Student loan debt feels like the new normal, right? Nearly everyone I know has some amount of student loan debt. And these loans aren’t for an insignificant amount of money: the average graduate has over $31,000 in debt and student loan debt in the US is a staggering $1.4 trillion. That’s trillion – with a T.

If you’ve been meaning to get a handle on your loans, but just haven’t made the time for it yet, I’m going to be blunt: your window of opportunity to refinance is closing. Interest rates are going up and soon it’s not going to make sense anymore.

I’m a pretty big fan of refinancing student debt — in the right situation — because this was one of the things that really motivated me to pay off my debt. The process doesn’t take long and is pretty painless, but it’s not right for everyone. We’ll go through some things you should consider to help you decide whether you should pursue refinancing.

Also, if you’ve previously refinanced but you qualify for a lower rate now (because either rates have dropped since you refinanced or you’ve become a more attractive candidate), you can refinance again. If there are no origination fees it won’t cost you anything to refinance those loans as often as you like.


What is student loan refinancing?

Student loan refinancing allows you to consolidate multiple loans to one new loan with a lower interest rate. If you have both federal and private student loans, you can consolidate them to a private loan.

The goal of getting a lower interest rate is to save money. If you have a $35,000 loan with a 6.8% interest rate and a repayment term of 10 years, you’ll pay $13,333 in interest. If you refinance that loan down to a 5% interest rate, you’ll pay $9,548 in interest — a savings of $3,785.

Don’t confuse student loan consolidation with student loan refinancing. When you consolidate your loans without refinancing you combine multiple loans into one loan, but keep the average interest rate that you were paying. Consolidation on it’s own doesn’t save you money, it just makes things simple by reducing the number of loans you need to keep track of.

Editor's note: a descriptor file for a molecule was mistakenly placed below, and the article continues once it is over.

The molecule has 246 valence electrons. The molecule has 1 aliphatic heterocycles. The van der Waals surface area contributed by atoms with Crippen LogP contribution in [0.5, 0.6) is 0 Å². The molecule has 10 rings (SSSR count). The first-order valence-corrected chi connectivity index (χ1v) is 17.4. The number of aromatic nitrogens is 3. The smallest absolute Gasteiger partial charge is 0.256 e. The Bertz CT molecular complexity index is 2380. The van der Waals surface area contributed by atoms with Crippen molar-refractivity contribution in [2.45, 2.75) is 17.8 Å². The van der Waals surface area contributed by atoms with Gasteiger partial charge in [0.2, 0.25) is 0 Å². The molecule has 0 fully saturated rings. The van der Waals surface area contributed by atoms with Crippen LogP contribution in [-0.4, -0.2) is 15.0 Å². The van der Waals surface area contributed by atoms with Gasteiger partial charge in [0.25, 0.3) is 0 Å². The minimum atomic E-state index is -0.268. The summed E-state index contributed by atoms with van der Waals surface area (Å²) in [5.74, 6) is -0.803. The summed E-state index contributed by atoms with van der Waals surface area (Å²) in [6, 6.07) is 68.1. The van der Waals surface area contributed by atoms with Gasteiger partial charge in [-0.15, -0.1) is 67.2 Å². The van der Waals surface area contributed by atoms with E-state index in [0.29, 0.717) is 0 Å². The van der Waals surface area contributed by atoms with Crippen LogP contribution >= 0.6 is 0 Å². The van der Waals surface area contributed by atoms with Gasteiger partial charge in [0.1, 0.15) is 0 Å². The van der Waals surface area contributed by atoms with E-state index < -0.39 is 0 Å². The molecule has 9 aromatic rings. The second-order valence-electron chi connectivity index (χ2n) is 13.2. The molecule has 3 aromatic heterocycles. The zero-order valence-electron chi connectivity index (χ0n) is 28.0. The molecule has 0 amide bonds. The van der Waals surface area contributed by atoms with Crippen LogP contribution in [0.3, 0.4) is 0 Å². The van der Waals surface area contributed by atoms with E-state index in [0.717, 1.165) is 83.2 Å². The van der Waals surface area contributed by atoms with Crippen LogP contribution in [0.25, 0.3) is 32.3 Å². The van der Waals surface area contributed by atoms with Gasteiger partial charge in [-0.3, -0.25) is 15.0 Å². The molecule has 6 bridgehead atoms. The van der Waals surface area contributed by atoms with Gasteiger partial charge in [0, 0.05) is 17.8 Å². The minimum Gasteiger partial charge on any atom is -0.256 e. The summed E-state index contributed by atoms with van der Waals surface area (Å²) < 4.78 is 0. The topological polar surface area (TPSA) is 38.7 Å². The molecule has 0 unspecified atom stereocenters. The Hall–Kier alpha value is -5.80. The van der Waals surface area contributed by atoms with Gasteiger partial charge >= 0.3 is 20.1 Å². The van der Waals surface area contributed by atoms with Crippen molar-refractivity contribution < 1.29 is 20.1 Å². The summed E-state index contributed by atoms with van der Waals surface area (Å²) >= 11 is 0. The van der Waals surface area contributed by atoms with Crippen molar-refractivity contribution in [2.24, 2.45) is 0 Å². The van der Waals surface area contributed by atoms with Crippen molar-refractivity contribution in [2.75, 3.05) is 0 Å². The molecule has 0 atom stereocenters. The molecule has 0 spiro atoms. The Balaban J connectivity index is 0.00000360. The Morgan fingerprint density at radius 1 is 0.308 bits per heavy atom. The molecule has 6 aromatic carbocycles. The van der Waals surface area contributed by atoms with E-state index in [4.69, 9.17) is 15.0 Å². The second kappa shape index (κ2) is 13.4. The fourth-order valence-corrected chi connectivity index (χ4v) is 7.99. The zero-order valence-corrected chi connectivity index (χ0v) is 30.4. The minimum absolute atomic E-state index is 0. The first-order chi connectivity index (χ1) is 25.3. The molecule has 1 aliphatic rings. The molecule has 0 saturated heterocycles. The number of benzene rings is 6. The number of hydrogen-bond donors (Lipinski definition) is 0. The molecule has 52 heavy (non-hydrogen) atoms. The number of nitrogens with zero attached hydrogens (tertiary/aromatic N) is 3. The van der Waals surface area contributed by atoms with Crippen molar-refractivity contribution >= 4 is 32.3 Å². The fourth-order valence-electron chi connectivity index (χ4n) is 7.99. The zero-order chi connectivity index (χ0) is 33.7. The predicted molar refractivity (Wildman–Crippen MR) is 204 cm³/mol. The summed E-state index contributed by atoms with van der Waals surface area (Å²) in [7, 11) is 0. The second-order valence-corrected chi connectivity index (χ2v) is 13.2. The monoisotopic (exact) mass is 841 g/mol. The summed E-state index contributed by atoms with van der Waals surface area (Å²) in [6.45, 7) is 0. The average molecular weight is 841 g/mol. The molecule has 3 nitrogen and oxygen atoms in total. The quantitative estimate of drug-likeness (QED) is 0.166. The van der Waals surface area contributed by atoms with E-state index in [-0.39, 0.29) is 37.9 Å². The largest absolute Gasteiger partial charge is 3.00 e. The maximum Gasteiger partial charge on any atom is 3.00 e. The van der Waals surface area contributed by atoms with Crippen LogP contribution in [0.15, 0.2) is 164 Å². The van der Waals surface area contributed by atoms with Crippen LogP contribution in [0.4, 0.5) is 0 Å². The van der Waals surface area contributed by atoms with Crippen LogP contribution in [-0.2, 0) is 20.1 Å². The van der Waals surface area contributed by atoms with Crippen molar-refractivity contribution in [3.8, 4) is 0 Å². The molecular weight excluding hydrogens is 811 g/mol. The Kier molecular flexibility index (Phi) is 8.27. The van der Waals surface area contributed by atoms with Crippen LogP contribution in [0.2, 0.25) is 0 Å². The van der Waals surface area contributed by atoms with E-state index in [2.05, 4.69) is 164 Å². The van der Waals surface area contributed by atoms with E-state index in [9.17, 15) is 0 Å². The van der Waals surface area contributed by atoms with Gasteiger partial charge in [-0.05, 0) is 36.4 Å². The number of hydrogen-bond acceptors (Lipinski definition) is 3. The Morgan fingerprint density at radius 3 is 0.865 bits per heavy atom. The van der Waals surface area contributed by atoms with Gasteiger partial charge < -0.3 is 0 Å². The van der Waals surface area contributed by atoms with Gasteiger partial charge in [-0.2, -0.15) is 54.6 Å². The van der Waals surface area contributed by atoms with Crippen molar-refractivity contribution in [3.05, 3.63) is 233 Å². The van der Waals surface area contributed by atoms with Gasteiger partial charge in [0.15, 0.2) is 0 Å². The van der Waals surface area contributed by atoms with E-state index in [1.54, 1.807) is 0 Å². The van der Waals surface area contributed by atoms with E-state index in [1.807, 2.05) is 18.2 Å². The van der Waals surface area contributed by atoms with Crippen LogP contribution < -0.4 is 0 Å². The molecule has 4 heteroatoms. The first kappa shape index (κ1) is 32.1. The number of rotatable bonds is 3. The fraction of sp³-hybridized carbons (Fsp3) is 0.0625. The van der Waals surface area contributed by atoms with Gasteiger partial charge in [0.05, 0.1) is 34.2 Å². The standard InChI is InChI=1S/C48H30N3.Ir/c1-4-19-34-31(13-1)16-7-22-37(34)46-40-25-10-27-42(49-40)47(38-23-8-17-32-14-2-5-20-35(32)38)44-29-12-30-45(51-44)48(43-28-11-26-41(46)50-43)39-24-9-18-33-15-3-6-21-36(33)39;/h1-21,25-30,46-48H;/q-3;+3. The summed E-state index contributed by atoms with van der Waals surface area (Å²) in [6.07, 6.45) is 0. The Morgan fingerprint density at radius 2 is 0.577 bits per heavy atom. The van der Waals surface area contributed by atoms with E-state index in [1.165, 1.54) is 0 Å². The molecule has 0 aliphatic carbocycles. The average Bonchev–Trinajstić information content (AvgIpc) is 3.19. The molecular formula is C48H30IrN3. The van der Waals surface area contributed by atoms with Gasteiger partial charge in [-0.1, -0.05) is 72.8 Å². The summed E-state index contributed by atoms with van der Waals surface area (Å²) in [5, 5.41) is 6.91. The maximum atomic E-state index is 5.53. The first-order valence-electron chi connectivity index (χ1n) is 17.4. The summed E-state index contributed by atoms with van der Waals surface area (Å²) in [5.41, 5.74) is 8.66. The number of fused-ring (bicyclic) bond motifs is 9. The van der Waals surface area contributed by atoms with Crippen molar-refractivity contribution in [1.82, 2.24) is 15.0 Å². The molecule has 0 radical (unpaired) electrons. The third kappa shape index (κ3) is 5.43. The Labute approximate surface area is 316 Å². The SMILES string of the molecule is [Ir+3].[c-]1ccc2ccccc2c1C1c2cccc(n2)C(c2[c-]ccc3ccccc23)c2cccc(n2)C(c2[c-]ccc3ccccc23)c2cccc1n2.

Should you refinance?

Refinancing isn’t right for everyone. If you’re not sure whether it’s a smart move for you and your money, ask yourself these questions:


Can you refinance to a lower, fixed interest rate?

If the goal of refinancing is to save money, make sure that the rate you’ll be offered during refinancing is lower than the rate you’re currently paying. You’ll also want to refinance to a fixed rate loan. If you refinance to a variable rate loan as interest rates go up, the interest you pay on your loan will rise as well.


Will you be able to afford the new payment?

The shorter the loan term, the better the rate you’ll get when refinancing. When I refinanced my 10-year student loan, I was able to get a much lower interest rate by refinancing to a 5-year term. Luckily, my refinancing coincided with getting a raise at work, so I didn’t have to worry about being able to afford the new, higher monthly payment. But it’s important to be realistic with yourself and what you can afford to put toward your loan payment each month.


Are you giving up any federal benefits that you need?

This is the most important thing to consider first, before refinancing. Federal student loans come with a host of benefits that can be really helpful. There’s the option to pause loan payments if you lose your job. They offer income-based repayment plans if you’re struggling to make your monthly loan payments. And there is the student loan forgiveness program which borrowers in some public service professions can have their loans forgiven after a certain amount of time (though the current stats on qualifying for forgiveness are pretty bleak).